Sen. Harry Reid pushes for national public works plan in Incline speech
INCLINE VILLAGE -Not since the Marshall Plan has America’s public works needed renovating as seriously as it does now, according to Nevada Sen. Harry Reid.
Nevada’s most powerful U.S. senator in history outlined the kinds of projects needed throughout the nation as he addressed an audience at Sierra Nevada College’s sixth annual forum Saturday morning.
Reid was elected majority whip unanimously by his colleagues after the Democrats took over control of the Senate. As chief of the environment and infrastructure committee, Reid has been taking a long, hard look at the state of the nation’s highways, bridges and sewer systems.
“People are afraid to talk about it because of the money situation,” Reid said. He said the United States needs a sort of Works Projects Administration to revive the state of the nation. He said the necessary work is being neglected because “repair and construction costs accrue in the short-term while the benefits are long-term.”
The work will provide jobs and renew the manufacturing segment of the economy, which will be needed to supply the materials for rebuilding the aging infrastructures.
“America’s infrastructure affects our economy, our public health, our environment and our overall quality of life,” he said in his forum. The work is tied directly to the environment.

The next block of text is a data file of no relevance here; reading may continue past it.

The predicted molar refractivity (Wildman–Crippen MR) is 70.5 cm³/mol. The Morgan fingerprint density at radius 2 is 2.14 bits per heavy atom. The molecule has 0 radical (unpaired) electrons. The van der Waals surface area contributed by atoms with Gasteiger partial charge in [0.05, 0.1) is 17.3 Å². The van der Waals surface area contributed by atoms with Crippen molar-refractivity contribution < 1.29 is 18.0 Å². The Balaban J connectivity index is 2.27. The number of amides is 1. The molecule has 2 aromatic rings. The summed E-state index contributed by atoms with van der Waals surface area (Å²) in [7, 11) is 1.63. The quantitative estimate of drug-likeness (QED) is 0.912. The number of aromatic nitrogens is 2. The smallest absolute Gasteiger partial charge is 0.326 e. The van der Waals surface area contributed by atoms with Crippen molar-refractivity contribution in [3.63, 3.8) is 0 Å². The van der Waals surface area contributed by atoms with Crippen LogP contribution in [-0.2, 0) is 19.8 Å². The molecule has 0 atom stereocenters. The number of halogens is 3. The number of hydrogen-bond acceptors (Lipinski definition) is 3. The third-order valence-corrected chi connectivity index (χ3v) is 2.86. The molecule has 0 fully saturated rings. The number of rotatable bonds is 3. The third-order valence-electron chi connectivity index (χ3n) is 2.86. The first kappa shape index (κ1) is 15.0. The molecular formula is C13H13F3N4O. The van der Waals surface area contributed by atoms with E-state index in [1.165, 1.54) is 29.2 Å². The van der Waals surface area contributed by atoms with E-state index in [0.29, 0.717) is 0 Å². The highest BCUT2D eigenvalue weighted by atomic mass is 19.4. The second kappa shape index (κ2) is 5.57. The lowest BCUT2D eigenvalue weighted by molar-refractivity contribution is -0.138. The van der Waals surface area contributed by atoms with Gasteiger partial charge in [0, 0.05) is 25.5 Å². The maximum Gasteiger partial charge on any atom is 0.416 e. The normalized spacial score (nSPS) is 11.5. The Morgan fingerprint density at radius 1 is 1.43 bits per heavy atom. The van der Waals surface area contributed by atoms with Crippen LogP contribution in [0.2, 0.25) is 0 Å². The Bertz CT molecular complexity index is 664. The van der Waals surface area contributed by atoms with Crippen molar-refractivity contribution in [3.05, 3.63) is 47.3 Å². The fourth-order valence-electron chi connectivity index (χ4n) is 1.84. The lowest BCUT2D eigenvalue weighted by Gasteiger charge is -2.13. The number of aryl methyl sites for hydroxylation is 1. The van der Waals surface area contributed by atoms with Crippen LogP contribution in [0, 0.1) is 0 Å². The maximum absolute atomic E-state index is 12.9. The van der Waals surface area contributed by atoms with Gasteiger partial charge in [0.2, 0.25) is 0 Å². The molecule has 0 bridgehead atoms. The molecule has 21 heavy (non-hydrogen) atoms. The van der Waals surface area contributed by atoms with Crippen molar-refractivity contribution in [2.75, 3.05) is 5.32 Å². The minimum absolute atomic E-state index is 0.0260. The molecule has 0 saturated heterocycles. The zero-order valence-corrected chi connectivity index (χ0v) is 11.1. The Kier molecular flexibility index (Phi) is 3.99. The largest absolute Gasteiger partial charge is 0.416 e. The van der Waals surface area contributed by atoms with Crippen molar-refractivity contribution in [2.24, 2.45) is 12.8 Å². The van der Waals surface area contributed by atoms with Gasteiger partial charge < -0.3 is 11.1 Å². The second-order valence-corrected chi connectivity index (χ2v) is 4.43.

Because the west is relatively young, infrastructures have not become as old as many of the systems in the eastern part of the United States, he said, so it’s more a matter of catching up with growth than replacing outdated, worn-down systems.
“The nation’s 5,400 drinking water systems face an annual shortfall of $11 billion needed to replace facilities near the end of their useful life and to comply with the Clean Water Act,” he said.
“When I first ran for the Senate in 1986 a reporter asked me what I thought was the biggest challenge facing the state,” he said in his address at the college. “I said water. Water is infrastructure.”
“Fallon, Nevada cannot without federal help have water for its inhabitants not poisoned with arsenic,” he added.
The relationship between the environment and people’s health is becoming more apparent, particularly with issues such as the leukemia cluster in Fallon. He said the situation compares with a similar one in New York. He’d recently met with senators Hilary Clinton and Jim Jeffords about the issue.
“We need to develop a protocol so we don’t need to keep reinventing the wheel every time something like this happens,” he said.
“I’m sure it’s linked to the environment in some way,” he said, answering a question about it.
Reid was asked about nuclear waste in Nevada, and said he told former Gov. Robert List he was disappointed in his decision to compromise on the issue.
“In my opinion, there’s nothing to negotiate,” Reid said. He’s become a politician with muscles to flex. His role as whip could likely confirm SNC Pres. James Ash’s introductory words: “Senator Reid is Nevada’s secret weapon in Washington.”
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